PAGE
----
By John Kemp
LONDON, Nov 2 (Reuters) - David Stockton’s gentle review of forecasting at the Bank of England, published on Friday, does not hide the cultural problems which have caused systematic errors in the central bank’s inflation predictions and undercut the credibility of its forecasting regime over the last five years.
Despite employing dozens of the brightest economists in the country, and spending more than 66 million pounds ($106.5 million) on monetary analysis last year, the Bank has consistently over-predicted growth and under-predicted inflation since 2007.
Its performance is worse than private forecasters, as Stockton -- once of the Federal Reserve -- noted.
“Fundamentally, the forecast process and the associated forecasting tools employed by the Bank in support of its monetary policy decision-making are sound,” according to Stockton, a former director of research and statistics at the Federal Reserve in Washington engaged to conduct a review of the Monetary Policy Committee’s forecasting capability.
“Potential for improvement should not be read as an indictment of the current forecast process at the Bank of England and the MPC,” Stockton wrote.
The evidence presented in the report suggests a much deeper malaise.
The report contains a useful review of the factors the Bank believes have thrown its forecasts off course, and a welter of sensible recommendations for improving the forecasting process and presenting the outcome to the public. In many ways, the Stockton report is a model “lessons learned” exercise. But it skates around the two fundamental problems:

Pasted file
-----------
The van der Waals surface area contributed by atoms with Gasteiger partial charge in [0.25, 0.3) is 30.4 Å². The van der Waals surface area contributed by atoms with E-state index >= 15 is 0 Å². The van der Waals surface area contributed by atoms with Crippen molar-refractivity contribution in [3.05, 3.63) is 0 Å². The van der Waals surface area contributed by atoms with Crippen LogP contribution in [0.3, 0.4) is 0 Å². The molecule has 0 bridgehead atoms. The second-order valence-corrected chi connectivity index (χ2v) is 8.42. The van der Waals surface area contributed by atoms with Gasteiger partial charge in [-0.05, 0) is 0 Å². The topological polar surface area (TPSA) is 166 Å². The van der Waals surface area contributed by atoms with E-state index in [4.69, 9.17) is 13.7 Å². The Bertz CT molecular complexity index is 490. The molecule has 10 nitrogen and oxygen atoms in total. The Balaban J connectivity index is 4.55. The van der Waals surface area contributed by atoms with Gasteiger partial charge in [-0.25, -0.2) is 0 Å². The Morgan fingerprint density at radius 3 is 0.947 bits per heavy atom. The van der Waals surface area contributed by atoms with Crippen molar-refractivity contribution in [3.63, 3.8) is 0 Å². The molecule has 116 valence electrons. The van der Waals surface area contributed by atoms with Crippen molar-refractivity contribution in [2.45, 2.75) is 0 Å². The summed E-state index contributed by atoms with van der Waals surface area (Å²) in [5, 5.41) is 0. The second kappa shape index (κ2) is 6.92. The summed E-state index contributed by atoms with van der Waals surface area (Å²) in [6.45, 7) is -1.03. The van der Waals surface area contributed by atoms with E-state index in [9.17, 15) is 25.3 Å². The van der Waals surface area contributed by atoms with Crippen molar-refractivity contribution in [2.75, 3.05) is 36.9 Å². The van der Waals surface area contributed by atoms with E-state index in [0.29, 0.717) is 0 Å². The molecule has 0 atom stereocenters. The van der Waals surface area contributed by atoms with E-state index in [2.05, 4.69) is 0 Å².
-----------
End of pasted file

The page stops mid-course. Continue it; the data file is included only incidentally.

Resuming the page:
(1) Did over-centralisation of power in the Bank, especially the dominant role played by its intellectually brilliant governor, Mervyn King, promote a culture of “group think” within the MPC and among Bank employees that discouraged anyone from challenging the views of the governor and the “best collective judgment” of the MPC even when proved (repeatedly) wrong?
(2) Were the Bank’s inflation and output forecasts adjusted to justify policy, rather than the other way around? Did the Bank massage its predictions to show its strategy would work, rather than reconsider its strategy in the light of incoming data and changes in the likely outlook?
Stockton’s review contains some useful recommendations. But the real problems stem from the Bank’s culture. If the Bank is to improve its forecasting performance, it needs an extensive shake-up of senior personnel and a new, much more open and introspective mindset.
Stockton explains that the Bank’s forecast errors have been much worse in the five years following the eruption of the financial crisis than in the first decade after it was given operational independence in 1997, and significantly worse than private sector forecasters.
Insiders blame a series of unusually large shocks. Stockton accepts those explanations as “persuasive” though he questions whether “the serial persistence of the MPC’s recent errors represents only a string of bad luck, points to some slowness in responding to these errors as they became apparent, or reflects a deeper flaw in the analytical framework”.
But the really significant thing about the errors is that they were all in one direction (too much growth, too little inflation). If the Bank’s forecasts were really unbiased, upside and downside errors on growth and inflation should have been much more evenly distributed.
At times, senior officials have suggested the over-run in inflation was due to a series of unforeseen shocks. At other times they have suggested the Bank has deliberately “looked through” price increases and been prepared to “tolerate” a limited overshoot to pursue other goals.
The first set of explanations suggests the overshoot was an accident, the second that it was a deliberate by-product of policy.
The inconsistent explanations have contributed to a sense the Bank’s flawed forecasts were a cover for a strategy policymakers had already settled on: massive monetary stimulus and a willingness to accept an inflation overshoot to balance a programme of tax rises and spending cuts.